Composition is a main element in a good image. Cheri stated it well. I would suggest that any one not understanding composition to study it. Do as Dave said above, "treat yourself to the fundamentals of Art Appreciation and read about some of the great artists of the last 300 years".
Keith

John_Metcalfe
05-13-2008, 02:27 PM
Boy this is good! They ought to have a class on this stuff...

dana_nordlund
05-13-2008, 02:41 PM
Boy this is good! They ought to have a class on this stuff...



Hey you knucklehead, aren't you doing that at your studio in August?:D

Mark_Levesque
05-13-2008, 03:17 PM
What a setup. :p

Heather_L._Smith
05-13-2008, 03:36 PM
Do you think John paid Ben to start this thread? :D

John_Metcalfe
05-13-2008, 04:33 PM
Very funny... Ben is on the NICE LIST now (as is Dana), but before he posted I can't say that I knew him.

But I'm sure you wouldn't be interested at all what we have to show...

dana_nordlund
05-13-2008, 04:36 PM
Do you think John paid Ben to start this thread? :D

He's not really that smart or crafty :D

He's more like the professor from Back to the Future, or Jim the Taxi driver :D

John_Metcalfe
05-13-2008, 04:41 PM
He's not really that smart or crafty :D

He's more like the professor from Back to the Future, or Jim the Taxi driver :D


Dana you gave it away? Now a few people might actually show...

Ben_Leavitt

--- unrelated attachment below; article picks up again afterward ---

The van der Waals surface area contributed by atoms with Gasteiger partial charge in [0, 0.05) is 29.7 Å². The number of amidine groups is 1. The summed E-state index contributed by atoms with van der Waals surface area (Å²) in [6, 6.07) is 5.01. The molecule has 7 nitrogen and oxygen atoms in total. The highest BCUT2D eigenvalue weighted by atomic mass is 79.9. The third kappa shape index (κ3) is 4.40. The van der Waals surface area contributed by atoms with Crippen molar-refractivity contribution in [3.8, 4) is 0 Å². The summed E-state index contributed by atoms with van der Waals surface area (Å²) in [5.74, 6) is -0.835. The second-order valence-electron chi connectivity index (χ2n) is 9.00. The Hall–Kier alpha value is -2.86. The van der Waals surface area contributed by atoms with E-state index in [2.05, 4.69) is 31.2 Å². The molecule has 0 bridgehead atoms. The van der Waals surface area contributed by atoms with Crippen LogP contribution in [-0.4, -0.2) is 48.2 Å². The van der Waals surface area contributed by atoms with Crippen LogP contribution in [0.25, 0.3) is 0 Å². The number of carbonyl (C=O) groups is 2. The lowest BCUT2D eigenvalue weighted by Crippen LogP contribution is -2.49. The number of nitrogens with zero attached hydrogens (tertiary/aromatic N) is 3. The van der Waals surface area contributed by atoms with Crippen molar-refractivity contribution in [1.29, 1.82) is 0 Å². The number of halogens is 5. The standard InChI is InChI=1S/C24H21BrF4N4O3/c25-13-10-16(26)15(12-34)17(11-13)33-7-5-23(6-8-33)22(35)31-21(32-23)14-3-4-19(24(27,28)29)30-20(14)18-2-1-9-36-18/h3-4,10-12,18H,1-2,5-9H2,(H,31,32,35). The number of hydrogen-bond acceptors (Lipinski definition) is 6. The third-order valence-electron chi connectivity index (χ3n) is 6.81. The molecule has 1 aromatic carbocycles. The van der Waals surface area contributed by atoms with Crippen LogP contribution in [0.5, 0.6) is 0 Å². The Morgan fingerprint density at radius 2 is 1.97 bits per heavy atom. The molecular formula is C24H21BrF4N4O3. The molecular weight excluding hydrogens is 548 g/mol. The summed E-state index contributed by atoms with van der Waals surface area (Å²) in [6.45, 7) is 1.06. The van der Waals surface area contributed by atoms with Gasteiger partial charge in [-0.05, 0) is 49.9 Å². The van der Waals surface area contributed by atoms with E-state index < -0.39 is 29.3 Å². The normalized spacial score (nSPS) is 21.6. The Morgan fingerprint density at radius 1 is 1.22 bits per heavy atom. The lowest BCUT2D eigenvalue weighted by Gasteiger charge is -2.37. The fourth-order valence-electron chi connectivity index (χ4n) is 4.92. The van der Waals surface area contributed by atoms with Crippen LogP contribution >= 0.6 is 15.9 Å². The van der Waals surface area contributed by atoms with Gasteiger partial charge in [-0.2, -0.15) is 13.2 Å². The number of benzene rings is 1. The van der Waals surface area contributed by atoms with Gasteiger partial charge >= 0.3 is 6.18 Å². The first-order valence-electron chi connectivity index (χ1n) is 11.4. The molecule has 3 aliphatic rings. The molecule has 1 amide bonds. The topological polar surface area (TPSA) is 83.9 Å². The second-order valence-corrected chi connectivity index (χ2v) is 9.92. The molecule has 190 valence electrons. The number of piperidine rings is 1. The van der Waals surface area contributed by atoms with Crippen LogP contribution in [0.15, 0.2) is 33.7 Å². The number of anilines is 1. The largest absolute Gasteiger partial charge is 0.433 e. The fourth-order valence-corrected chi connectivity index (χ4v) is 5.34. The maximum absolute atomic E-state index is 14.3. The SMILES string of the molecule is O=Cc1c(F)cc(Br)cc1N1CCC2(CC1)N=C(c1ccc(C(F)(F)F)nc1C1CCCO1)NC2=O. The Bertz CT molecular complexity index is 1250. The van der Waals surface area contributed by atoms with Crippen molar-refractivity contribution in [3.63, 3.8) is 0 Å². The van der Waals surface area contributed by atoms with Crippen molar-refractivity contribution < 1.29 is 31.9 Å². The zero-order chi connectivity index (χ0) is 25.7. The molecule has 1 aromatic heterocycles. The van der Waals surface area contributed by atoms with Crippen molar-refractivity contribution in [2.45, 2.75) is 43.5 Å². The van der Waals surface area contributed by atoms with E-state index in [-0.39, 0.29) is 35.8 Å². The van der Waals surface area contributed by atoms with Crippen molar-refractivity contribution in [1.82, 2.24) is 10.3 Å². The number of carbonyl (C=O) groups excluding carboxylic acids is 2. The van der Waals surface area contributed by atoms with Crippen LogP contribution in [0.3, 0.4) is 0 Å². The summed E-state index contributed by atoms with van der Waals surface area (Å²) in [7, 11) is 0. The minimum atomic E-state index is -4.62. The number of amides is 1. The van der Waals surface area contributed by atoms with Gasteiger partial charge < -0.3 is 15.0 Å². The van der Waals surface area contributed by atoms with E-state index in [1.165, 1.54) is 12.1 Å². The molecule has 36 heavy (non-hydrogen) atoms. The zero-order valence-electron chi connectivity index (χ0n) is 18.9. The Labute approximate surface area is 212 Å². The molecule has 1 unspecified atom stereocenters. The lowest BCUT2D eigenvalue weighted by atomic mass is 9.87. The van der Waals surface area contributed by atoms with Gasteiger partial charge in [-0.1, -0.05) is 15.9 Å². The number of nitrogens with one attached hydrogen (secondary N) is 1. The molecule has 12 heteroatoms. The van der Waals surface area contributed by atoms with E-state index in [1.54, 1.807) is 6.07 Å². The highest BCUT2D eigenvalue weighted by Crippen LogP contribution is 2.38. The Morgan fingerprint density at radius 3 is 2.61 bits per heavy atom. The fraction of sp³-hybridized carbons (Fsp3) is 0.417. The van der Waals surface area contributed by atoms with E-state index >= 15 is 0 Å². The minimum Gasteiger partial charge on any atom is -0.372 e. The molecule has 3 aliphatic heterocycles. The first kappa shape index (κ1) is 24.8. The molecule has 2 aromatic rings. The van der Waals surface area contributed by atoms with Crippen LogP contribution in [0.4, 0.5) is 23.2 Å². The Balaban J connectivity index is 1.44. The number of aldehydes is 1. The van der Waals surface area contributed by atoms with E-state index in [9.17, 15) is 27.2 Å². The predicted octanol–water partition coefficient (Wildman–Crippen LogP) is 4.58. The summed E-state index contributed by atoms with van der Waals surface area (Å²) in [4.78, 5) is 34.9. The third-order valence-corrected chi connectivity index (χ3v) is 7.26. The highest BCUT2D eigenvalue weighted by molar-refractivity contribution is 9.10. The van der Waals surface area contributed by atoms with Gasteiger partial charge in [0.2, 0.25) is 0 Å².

05-13-2008, 05:25 PM
Presentation is one of the Twelve Elements. The treatment of backer color and a stroke or lip color around your image adds a "framing element" that by the nature of how many prints and how they are hung for the show prevents use of a frame.
Wow Keith, are you saying the color of backer comes in to play with your print judging as well?

Is there a URL anyone can post that shows these print standards?
All I've found are the 2008 rules that talk about eligibility, deadlines, etc.

Anne_LeBouton
05-13-2008, 05:29 PM
Keith, they weren't trained judges, just our members who have some experience and/or have Master's degrees. It was just our bimonthly meeting were we enter prints to get an idea of what we could do to improve them.

Todd_Reichman
05-13-2008, 05:33 PM
I've been told that one unwritten rule is that you had better use fairly attractive people in portrait submissions. Don't know if this goes without saying or is true or not.

- trr

Ben_Leavitt
05-13-2008, 05:47 PM
I've been told that one unwritten rule is that you had better use fairly attractive people in portrait submissions. Don't know if this goes without saying or is true or not.
- trr
Hehe, yes, I've definitely seen this one in action. Either really attractive or really full of character (ie. wrinkles, skin texture).

Sandra_Pearce
05-13-2008, 06:09 PM
Ben,

You said it nicely. My husband said your people better either be gorgeous or very ugly for competition. He is right.

Sandra

Heather_L._Smith
05-13-2008, 06:19 PM
Think about our day-to-day shooting.... when we have a beautiful person (or one with a lot of character) in front of our lens, we get more excited because we know those images are going to be awesome (if we do our job right)... and with people not quite so fortunate, we still have the privilege (and responsibility) of making them beautiful, but in a different way, which may not be perfect for competition. Think of the panel of judges - they don't know anything about your subject, they don't know their personality, they don't know if they're nice or mean. All they know is what is 6 feet in front of them on that paper. You have to make the judges FEEL something... no matter what that person looks like. If the judges FEEL something, the image will do well, whether the person is beautiful or ugly.

Like John said... the judges are given an entire seat to sit on, but we only want them to use the edge (ahhh... I love that line! Thanks, John!)